‘Our strength is when we stick together as working people and people fighting injustice.

‘You’ve got the right to hold the whole labour and trade union movement to that standard and say: “We are fighting and want your support.’’ ’

Laurina Edouard, a young Chagossian living in Britain, said: ‘I’m speaking for the young people in the Chagos Islands Community Association.

‘I want to say we want more opportunities in future for the young people.

‘We need lots of help, especially on education.

‘Lots of parents find it hard to help their children.

‘We’d also like lots of help for education and activities in the summer time.’

The final speaker was Paddy O’Regan, News Line editor.

He told the rally that: ‘The issue of the Chagos Islands is a very important one for British workers.

‘The clearances of the Chagossian people were carried out by a Labour government, by Wilson.

It was the Americans who cracked the whip and said they wanted a nuclear base near the Middle East, with a view to stealing the oil of the Middle Eastern countries.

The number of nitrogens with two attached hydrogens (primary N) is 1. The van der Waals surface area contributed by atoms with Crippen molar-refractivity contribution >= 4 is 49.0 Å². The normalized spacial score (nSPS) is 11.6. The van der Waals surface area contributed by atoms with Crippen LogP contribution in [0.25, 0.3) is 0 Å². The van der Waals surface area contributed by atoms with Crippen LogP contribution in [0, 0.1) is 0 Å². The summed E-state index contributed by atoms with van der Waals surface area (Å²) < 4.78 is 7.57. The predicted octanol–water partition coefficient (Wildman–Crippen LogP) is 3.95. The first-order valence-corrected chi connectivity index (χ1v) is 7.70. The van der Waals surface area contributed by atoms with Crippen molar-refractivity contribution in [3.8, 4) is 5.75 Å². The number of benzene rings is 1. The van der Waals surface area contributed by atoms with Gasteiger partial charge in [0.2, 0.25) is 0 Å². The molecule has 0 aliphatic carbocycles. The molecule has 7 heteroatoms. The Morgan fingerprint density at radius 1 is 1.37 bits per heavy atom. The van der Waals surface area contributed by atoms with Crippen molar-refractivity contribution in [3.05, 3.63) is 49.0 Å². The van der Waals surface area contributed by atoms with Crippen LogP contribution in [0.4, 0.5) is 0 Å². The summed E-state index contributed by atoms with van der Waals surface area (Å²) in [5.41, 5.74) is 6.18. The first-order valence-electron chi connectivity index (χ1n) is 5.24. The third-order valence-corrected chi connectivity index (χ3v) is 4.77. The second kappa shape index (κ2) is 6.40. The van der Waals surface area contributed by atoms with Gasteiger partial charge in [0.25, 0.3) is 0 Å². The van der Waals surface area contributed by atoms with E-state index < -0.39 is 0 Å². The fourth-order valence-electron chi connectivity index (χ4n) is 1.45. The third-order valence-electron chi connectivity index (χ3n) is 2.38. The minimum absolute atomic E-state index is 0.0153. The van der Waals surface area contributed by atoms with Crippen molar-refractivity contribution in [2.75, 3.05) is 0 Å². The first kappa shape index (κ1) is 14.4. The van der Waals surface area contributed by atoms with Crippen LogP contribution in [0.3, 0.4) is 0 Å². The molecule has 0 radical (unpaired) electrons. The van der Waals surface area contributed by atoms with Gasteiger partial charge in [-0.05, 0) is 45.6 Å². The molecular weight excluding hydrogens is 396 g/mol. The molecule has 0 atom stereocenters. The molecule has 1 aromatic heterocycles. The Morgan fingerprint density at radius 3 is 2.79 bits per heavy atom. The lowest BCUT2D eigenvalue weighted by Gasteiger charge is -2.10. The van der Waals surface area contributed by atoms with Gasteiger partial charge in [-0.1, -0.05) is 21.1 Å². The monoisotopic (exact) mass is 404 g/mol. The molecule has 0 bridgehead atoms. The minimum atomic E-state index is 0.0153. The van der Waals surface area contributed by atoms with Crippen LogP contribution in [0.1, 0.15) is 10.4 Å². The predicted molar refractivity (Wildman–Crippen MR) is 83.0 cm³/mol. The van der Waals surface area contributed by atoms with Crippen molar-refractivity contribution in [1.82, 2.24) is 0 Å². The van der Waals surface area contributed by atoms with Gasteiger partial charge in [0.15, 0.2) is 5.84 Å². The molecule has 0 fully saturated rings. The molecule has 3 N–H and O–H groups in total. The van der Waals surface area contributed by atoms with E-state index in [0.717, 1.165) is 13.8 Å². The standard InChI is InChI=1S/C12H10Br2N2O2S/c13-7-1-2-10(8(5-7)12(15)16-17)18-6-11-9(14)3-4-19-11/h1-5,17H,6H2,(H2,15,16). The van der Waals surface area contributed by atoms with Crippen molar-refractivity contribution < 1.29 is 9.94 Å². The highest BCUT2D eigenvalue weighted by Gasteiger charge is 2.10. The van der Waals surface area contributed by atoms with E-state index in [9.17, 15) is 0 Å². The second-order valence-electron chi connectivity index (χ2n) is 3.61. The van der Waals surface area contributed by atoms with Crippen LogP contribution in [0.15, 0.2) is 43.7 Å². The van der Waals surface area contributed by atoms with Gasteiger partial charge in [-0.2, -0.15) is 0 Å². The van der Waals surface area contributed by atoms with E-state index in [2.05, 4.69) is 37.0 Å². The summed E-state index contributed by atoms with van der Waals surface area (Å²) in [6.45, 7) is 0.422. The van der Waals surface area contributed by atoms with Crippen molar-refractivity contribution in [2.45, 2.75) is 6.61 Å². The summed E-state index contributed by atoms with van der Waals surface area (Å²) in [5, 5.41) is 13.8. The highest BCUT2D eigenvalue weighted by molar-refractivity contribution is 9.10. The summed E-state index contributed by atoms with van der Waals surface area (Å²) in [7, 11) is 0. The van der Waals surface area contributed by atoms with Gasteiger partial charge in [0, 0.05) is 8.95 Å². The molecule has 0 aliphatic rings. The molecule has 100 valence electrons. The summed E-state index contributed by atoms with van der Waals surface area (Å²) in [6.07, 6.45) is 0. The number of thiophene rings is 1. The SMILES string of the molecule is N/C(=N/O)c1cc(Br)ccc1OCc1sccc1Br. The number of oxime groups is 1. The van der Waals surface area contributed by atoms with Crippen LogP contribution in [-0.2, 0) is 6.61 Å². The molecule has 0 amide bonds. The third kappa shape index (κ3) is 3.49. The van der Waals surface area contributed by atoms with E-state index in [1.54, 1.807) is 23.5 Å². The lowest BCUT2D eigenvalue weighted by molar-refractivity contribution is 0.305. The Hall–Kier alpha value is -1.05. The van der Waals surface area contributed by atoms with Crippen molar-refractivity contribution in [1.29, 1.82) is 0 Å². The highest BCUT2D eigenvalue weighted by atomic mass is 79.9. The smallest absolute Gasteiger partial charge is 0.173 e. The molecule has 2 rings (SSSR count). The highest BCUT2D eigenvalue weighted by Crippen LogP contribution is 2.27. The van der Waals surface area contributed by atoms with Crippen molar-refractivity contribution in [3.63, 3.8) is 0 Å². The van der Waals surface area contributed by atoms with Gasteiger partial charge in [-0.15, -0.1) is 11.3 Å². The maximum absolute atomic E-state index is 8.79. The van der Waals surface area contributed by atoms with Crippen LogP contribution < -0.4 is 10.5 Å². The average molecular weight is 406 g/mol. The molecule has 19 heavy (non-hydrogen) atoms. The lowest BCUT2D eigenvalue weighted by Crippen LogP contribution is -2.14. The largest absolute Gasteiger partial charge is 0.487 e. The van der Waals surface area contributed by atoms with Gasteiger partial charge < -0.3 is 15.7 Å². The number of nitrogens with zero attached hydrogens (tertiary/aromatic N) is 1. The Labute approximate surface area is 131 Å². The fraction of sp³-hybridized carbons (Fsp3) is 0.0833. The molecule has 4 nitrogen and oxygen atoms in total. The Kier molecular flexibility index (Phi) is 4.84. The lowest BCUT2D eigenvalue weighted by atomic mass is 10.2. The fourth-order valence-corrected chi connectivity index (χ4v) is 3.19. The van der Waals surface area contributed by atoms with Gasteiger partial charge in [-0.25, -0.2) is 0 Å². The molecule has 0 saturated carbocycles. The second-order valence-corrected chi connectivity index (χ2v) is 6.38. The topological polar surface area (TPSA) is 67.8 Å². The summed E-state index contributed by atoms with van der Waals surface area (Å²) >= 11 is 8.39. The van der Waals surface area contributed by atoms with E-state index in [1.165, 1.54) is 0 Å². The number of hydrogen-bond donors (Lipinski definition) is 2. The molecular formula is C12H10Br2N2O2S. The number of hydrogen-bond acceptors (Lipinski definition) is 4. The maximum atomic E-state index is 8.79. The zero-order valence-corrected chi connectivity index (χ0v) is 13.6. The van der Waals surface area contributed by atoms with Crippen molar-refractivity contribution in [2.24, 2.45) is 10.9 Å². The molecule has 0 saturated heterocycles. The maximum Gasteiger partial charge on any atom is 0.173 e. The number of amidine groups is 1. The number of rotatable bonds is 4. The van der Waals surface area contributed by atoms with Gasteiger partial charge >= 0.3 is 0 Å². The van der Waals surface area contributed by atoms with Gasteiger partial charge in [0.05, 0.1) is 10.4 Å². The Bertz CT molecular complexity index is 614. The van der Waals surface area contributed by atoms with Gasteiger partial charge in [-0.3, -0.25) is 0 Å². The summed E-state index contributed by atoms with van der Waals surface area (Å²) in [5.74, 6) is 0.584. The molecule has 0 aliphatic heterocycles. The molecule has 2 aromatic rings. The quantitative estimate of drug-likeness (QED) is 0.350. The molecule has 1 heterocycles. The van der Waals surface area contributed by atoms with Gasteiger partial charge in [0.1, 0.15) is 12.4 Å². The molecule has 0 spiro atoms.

‘It was a Labour government that jumped to it.’

He added that it was the Blair government, after Robin Cook resigned as foreign minister, that intervened and said “no’’ to the return of the Chagos Islanders after their legal victory and ‘now they’re fighting desperately to defend that base, a base that has been used to bomb Somalia, Iraq and various other parts of the Middle East, and the base that they’re going to use to bomb Iran.

‘“Old’’ Labour, “New’’ Labour, they both served imperialism.’

Turning his attention to the situation in Britain, he warned that they wanted to treat the British workers just like they did the Chagossian people. ‘This government can’t wait to close District General Hospitals by the score.

‘And it has a minister, Hutton, who can’t wait for the next billionaire to hit the streets – he think it’s wonderful!

‘Tt’s a government that says two million people on disability benefit should be dumped, should be cut off benefit.

‘What they did to the Chagos Islanders, the same kind of governments are trying to dish out the same kind of treatment to the British working class.

‘We are involved in the same struggle as the Chagossian people. We are fighting the same enemy.

‘These clearances of the Chagos Islands were done by an Order in Council, signed by the Queen. It wasn’t done by parliament.

‘They killed their animals and smashed their homes, to have an American base there that was used to kill tens of thousands and hundreds of thousands of people.

‘David Miliband (the foreign secretary) said they made a “mistake’’ when they said Diego Garcia wasn’t being used as a base for rendition flights.